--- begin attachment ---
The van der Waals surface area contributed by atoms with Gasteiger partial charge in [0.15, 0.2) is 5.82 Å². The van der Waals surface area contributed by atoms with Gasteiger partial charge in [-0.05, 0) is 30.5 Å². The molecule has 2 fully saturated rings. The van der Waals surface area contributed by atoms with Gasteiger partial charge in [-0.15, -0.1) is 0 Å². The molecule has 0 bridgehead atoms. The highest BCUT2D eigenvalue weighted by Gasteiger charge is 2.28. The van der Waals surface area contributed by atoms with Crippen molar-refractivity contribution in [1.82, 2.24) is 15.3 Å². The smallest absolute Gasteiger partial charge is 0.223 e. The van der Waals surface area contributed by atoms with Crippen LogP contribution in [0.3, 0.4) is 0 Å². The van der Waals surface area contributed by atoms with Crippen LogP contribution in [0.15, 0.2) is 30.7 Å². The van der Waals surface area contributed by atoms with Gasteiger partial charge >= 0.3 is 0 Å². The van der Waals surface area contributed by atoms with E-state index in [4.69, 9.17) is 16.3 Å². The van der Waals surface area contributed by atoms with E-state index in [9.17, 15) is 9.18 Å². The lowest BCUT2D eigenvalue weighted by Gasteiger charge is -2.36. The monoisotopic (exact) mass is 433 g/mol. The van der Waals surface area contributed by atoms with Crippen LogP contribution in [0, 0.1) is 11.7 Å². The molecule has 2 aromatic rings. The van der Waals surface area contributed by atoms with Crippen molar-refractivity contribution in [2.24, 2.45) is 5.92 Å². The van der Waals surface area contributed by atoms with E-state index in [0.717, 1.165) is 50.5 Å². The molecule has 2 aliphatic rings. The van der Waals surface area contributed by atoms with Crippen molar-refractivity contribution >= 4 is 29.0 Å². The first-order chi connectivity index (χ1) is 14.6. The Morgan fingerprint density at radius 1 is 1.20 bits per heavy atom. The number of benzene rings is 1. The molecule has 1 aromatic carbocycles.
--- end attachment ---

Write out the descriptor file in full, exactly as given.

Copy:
The van der Waals surface area contributed by atoms with Gasteiger partial charge in [0.15, 0.2) is 5.82 Å². The van der Waals surface area contributed by atoms with Gasteiger partial charge in [-0.05, 0) is 30.5 Å². The molecule has 2 fully saturated rings. The van der Waals surface area contributed by atoms with Gasteiger partial charge in [-0.15, -0.1) is 0 Å². The molecule has 0 bridgehead atoms. The highest BCUT2D eigenvalue weighted by Gasteiger charge is 2.28. The van der Waals surface area contributed by atoms with Crippen molar-refractivity contribution in [1.82, 2.24) is 15.3 Å². The smallest absolute Gasteiger partial charge is 0.223 e. The van der Waals surface area contributed by atoms with Crippen LogP contribution in [0.3, 0.4) is 0 Å². The van der Waals surface area contributed by atoms with Crippen LogP contribution in [0.15, 0.2) is 30.7 Å². The van der Waals surface area contributed by atoms with Gasteiger partial charge >= 0.3 is 0 Å². The van der Waals surface area contributed by atoms with E-state index in [4.69, 9.17) is 16.3 Å². The van der Waals surface area contributed by atoms with E-state index in [9.17, 15) is 9.18 Å². The lowest BCUT2D eigenvalue weighted by Gasteiger charge is -2.36. The monoisotopic (exact) mass is 433 g/mol. The van der Waals surface area contributed by atoms with Crippen LogP contribution in [0, 0.1) is 11.7 Å². The molecule has 2 aromatic rings. The van der Waals surface area contributed by atoms with Crippen molar-refractivity contribution in [2.24, 2.45) is 5.92 Å². The van der Waals surface area contributed by atoms with E-state index in [0.717, 1.165) is 50.5 Å². The molecule has 2 aliphatic rings. The van der Waals surface area contributed by atoms with Crippen molar-refractivity contribution >= 4 is 29.0 Å². The first-order chi connectivity index (χ1) is 14.6. The Morgan fingerprint density at radius 1 is 1.20 bits per heavy atom. The number of benzene rings is 1. The molecule has 1 aromatic carbocycles.